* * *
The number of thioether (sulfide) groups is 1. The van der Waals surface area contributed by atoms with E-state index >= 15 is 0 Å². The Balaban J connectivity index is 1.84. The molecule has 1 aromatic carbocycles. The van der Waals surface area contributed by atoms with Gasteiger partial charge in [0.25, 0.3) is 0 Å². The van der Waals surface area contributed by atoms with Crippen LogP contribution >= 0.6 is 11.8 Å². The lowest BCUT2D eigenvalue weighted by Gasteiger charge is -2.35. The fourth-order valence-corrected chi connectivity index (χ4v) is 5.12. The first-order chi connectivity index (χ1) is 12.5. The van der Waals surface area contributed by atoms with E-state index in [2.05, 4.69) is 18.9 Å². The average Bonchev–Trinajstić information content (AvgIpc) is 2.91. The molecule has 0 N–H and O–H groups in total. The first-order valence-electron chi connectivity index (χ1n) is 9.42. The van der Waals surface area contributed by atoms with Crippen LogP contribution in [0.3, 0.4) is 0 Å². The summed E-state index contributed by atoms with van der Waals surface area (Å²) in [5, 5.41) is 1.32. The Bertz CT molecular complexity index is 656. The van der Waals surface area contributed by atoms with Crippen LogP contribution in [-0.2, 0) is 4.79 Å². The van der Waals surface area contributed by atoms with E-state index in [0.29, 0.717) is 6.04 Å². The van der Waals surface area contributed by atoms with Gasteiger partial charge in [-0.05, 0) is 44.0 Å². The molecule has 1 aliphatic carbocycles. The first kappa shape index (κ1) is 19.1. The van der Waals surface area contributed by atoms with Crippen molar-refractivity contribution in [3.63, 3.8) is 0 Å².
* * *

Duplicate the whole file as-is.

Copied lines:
The number of thioether (sulfide) groups is 1. The van der Waals surface area contributed by atoms with E-state index >= 15 is 0 Å². The Balaban J connectivity index is 1.84. The molecule has 1 aromatic carbocycles. The van der Waals surface area contributed by atoms with Gasteiger partial charge in [0.25, 0.3) is 0 Å². The van der Waals surface area contributed by atoms with Crippen LogP contribution >= 0.6 is 11.8 Å². The lowest BCUT2D eigenvalue weighted by Gasteiger charge is -2.35. The fourth-order valence-corrected chi connectivity index (χ4v) is 5.12. The first-order chi connectivity index (χ1) is 12.5. The van der Waals surface area contributed by atoms with E-state index in [2.05, 4.69) is 18.9 Å². The average Bonchev–Trinajstić information content (AvgIpc) is 2.91. The molecule has 0 N–H and O–H groups in total. The first-order valence-electron chi connectivity index (χ1n) is 9.42. The van der Waals surface area contributed by atoms with Crippen LogP contribution in [0.3, 0.4) is 0 Å². The summed E-state index contributed by atoms with van der Waals surface area (Å²) in [5, 5.41) is 1.32. The Bertz CT molecular complexity index is 656. The van der Waals surface area contributed by atoms with Crippen LogP contribution in [-0.2, 0) is 4.79 Å². The van der Waals surface area contributed by atoms with E-state index in [0.29, 0.717) is 6.04 Å². The van der Waals surface area contributed by atoms with Gasteiger partial charge in [-0.05, 0) is 44.0 Å². The molecule has 1 aliphatic carbocycles. The first kappa shape index (κ1) is 19.1. The van der Waals surface area contributed by atoms with Crippen molar-refractivity contribution in [3.63, 3.8) is 0 Å².